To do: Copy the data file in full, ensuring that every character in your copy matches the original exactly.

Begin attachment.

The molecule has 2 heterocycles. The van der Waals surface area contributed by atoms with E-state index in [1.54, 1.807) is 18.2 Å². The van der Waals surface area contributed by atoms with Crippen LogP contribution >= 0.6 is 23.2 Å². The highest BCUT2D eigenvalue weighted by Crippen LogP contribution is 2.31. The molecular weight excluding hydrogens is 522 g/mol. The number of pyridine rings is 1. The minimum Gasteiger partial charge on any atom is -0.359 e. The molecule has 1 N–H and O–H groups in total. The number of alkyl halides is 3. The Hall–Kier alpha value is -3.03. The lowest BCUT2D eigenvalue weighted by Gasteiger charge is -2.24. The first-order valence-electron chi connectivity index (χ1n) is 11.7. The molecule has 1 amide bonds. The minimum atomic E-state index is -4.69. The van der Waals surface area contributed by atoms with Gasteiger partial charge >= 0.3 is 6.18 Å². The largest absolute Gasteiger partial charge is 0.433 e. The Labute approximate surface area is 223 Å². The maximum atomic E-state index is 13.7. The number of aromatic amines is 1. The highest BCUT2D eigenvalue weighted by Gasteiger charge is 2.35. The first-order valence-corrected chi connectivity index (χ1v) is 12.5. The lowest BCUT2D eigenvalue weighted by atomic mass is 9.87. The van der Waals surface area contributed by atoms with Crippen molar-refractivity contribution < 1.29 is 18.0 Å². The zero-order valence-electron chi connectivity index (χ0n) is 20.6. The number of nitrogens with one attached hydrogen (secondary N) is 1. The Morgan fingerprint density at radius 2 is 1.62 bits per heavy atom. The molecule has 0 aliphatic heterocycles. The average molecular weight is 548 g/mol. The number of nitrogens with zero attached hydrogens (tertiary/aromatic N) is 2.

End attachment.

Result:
The molecule has 2 heterocycles. The van der Waals surface area contributed by atoms with E-state index in [1.54, 1.807) is 18.2 Å². The van der Waals surface area contributed by atoms with Crippen LogP contribution >= 0.6 is 23.2 Å². The highest BCUT2D eigenvalue weighted by Crippen LogP contribution is 2.31. The molecular weight excluding hydrogens is 522 g/mol. The number of pyridine rings is 1. The minimum Gasteiger partial charge on any atom is -0.359 e. The molecule has 1 N–H and O–H groups in total. The number of alkyl halides is 3. The Hall–Kier alpha value is -3.03. The lowest BCUT2D eigenvalue weighted by Gasteiger charge is -2.24. The first-order valence-electron chi connectivity index (χ1n) is 11.7. The molecule has 1 amide bonds. The minimum atomic E-state index is -4.69. The van der Waals surface area contributed by atoms with Gasteiger partial charge >= 0.3 is 6.18 Å². The largest absolute Gasteiger partial charge is 0.433 e. The Labute approximate surface area is 223 Å². The maximum atomic E-state index is 13.7. The number of aromatic amines is 1. The highest BCUT2D eigenvalue weighted by Gasteiger charge is 2.35. The first-order valence-corrected chi connectivity index (χ1v) is 12.5. The lowest BCUT2D eigenvalue weighted by atomic mass is 9.87. The van der Waals surface area contributed by atoms with Crippen molar-refractivity contribution < 1.29 is 18.0 Å². The zero-order valence-electron chi connectivity index (χ0n) is 20.6. The number of nitrogens with one attached hydrogen (secondary N) is 1. The Morgan fingerprint density at radius 2 is 1.62 bits per heavy atom. The molecule has 0 aliphatic heterocycles. The average molecular weight is 548 g/mol. The number of nitrogens with zero attached hydrogens (tertiary/aromatic N) is 2.